Okra Playground Turmio
Nordic Notes/Sibelius Academy
Review by Lee Blackstone
Finnish folk music can sound other-worldly. The country's folk-epic, "The Kalevala," compiled by Elias Lönnrot in the early 1800s era of nationalism, features ancient and stunning poetry that sounds as if it were forged by mountains and rivers. "The Kalevala" is laced with charms and spells, and its impact on Finnish folk culture has been immense. For instance, one hears such Finnish traditions in Värttinä's iconic work; and now, in the recording of Okra Playground.
Okra Playground formed in Finland in 2010, and Turmio is the group's debut recording. Three female vocalists are up-front in Okra Playground's sound – Päivi Hirvonen, Maija Kauhanen, and Essi Muikku – which lends thrilling dynamics to their chosen material. Intriguingly, Kauhanen and Muikku also both play kantele (a Finnish dulcimer), strung over their shoulders for a twin-stringed attack that any heavy metal band would envy. The men in the band, Sami Kujala (bass), Veikko Muikku (synth and accordion), and Tatu Viitala (percussion) round out the contemporary sound of Okra Playground.
Comparisons to both Värttinä and the Swedish-Finnish explorations of Hedningarna are inevitable. Okra Playground do have an organic, acoustic base, but they frequently add electronic enhancements so that their overall approach appeals to both traditionalists and experimentalists. Opening track “Kaunokieli (Silvertongue)” sets the tone: ringing kantele emerges, while deep male throatsinging provides a foreboding undercurrent. Hirvonen, Kauhanen, and Muikku sweep in over building electronics and accordion, and the tune spirals beautifully as the drumbeats kick in. It's hypnotic, and appropriate to the theme of a smooth-talking womanizer who offers his female conquests little but disappointment.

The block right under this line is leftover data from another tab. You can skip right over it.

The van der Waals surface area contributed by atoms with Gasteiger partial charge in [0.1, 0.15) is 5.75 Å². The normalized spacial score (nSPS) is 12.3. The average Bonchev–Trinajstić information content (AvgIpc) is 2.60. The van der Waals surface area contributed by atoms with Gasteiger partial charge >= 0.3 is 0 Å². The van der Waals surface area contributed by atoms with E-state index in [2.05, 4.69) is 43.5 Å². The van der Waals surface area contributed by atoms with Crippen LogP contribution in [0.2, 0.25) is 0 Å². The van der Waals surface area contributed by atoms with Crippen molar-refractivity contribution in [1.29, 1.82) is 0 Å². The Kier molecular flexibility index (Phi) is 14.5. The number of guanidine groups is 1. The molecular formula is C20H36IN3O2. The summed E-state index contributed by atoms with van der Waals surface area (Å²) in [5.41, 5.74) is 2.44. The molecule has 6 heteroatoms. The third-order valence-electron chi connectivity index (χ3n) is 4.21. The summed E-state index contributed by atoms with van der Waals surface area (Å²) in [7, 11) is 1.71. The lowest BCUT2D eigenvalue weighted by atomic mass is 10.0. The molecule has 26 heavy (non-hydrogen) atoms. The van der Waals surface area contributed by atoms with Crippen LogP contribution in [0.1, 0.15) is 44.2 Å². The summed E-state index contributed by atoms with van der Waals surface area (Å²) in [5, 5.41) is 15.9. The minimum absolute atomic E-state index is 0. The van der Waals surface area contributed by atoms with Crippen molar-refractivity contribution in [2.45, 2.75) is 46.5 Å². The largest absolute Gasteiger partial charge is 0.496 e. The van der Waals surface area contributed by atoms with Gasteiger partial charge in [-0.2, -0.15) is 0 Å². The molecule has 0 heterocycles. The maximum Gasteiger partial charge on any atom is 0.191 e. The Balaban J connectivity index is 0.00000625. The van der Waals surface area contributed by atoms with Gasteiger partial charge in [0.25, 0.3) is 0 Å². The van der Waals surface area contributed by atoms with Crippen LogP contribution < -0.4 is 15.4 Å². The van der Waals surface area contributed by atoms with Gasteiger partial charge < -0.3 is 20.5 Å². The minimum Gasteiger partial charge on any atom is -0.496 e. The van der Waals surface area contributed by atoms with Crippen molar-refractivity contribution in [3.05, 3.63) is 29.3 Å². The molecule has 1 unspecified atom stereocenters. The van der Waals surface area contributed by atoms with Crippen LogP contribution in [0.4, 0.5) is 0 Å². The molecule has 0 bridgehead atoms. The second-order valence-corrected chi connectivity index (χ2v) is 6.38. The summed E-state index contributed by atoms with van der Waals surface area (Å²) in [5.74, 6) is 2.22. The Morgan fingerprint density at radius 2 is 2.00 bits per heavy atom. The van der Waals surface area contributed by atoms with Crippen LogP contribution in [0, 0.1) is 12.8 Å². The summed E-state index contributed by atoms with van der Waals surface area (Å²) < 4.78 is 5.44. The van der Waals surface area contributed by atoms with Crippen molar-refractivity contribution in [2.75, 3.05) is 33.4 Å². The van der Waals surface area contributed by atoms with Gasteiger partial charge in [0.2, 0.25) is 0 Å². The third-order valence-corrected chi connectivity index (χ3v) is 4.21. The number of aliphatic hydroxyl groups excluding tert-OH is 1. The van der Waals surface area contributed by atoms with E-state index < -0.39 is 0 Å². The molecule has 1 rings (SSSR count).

"Sorsa (The Mallard)"
Elsewhere, an electronically-altered fiddle (on “Viimatar”) sets up an introduction to “Pakkasloitsu (Frostbitten).” “Pakkasloitsu” is a charm utilized to ward off deadly frost, and Okra Playground set it to a sawing fiddle and loping bassline. The women croon seductively at first, and the kantele notes drip down; eventually, the tune reaches a sense of urgency, and the voices rise together while the band continues its groove. “Sorsa (The Mallard)” brings us into the world of "The Kalevala," where a mallard fails in a kantele-playing contest with Väinämöinen (the 'first man' of the epic). Väinämöinen manages to get the waters dancing with his playing; the song starts out quietly with chanting and kantele, but opens expansively with accordion flourishes and the ecstatic singing of Hirvonen, Kauhanen, and Muikku.
Turmio is a solid album, one that hits the sweet spot of the excursions of other Nordic bands who combine traditional material with electronics. Okra Playground manage to do so consistently, with excitement and commitment. – Lee Blackstone